A fully planned out event agenda is usually the result of months of preparation. Fun and educational for your guests, but not every event goal benefits from this approach. During an Unconference your guests plan the agenda of the day while you decide on a general theme of topic. Everyone who thinks they can contribute to the theme, or just wants a question answered, can propose a session. This approach ensures all available knowledge is being used. Guest quickly transform into participants. This way, it is possible to take on difficult organizational themes and topics. Unconferences have an amazing impact because every participant is getting involved and everyone has influence on the outcome. We’ll help you with 7 tips for a successful Unconference!
Unconferences are all about the input of the participants. That’s why it’s very important to make sure your theme fits the format. The right theme is clear, has focus, but also leaves enough room for imagination and creativity. A good Unconference stimulates two feelings within your participants: passion and responsibility. A successful Unconference is determined by the passion of the participants which is being fed by their sense of responsibility towards the theme.
Sounds simple right? During an Unconference the rules aren’t as crystal clear as you would like though. The applied rules are there to explain which thinking process should be leading during an Unconference. In comparison with other types of events, an Unconference doesn’t force anything upon the participants. During an Unconference it’s all about quality, not quantity. The rules are as followed:
Besides to the four rules, there is only one law to be considered during an Unconference. This ‘law of two feet’ entails all participants are obligated to contribute to the Unconference as optimal as possible. Whenever you get the feeling you joined the wrong session and you’re not contributing – learning is considered contributing – you are obligated to leave and join another session. This ensures less productive sessions finish quickly while productive sessions get the attention they deserve.
It’s important for an Unconference venue to at least have a plenary room with an big, empty wall. An Unconference usually starts in a big circle, so make sure it is possible to rearrange the seats. Open Space Technology teaches us this setting stimulates discussions. It is also vital to have access to sub rooms – or to create seperate spaces in the plenary room – so sessions don’t disturb each other. To ensure all participants show up on a voluntary basis, choose a saturday or sunday to host your Unconference. The first rule of Unconferences is applied here. Keep in mind, an Unconference is only effective when participants attend the full day!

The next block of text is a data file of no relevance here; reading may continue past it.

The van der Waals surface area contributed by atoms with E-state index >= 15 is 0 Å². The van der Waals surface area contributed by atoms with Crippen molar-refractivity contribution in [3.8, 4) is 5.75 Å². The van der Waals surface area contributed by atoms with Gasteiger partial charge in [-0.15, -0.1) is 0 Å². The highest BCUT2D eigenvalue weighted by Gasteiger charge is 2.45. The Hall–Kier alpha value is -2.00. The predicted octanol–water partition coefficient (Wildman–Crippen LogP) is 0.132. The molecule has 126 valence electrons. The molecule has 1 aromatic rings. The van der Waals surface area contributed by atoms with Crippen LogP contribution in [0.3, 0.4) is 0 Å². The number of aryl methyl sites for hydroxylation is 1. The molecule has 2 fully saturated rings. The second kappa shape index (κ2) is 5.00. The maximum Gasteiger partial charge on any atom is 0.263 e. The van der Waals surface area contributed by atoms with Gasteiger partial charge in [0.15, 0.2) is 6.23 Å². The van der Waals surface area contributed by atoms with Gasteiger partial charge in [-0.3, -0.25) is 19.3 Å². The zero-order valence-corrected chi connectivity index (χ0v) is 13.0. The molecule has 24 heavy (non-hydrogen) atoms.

To attract enough – motivated – people, communication is key. Your invitation must leave something for people to fantasize about. Make sure your invitation is clear about the theme and describe what people can expect from an Unconference. Be very clear on duration of the event. Participants only benefit if they can be there from start to finish!
During an Unconference it is important to let the catering moments feel like leisure. Let participants pick what they like or let them step out of their comfort zone. Offer food which sparks conversation. An open buffet is a good example. You don’t want a very productive session to end abruptly due to a lunch signal, so make sure isn’t only opened on specific times.
The start of an Unconference can be a little awkward for your guests. When organizing an Unconference, the facilitator has a responsibility to take these feelings away. Practice your opening speech en prepare yourself for any question your audience might have. It is important to start with the theme of the day. Why are we here? Afterwards you’ll describe the upcoming steps. Emphasize the passion and feeling of responsibility your participants have. How will the Unconference play out? The next step is filling the event agenda. Everyone can propose a session or write down a question they would like to have answered. Make sure there is a sense of safety, so participants aren’t afraid to open up. What are we doing today? The ‘Marketplace’ is the last step. Every participant writes down which session they would like to participate in. All sessions must be documented so when the time slot of two sessions overlap, it won’t be a problem. Who’s doing what?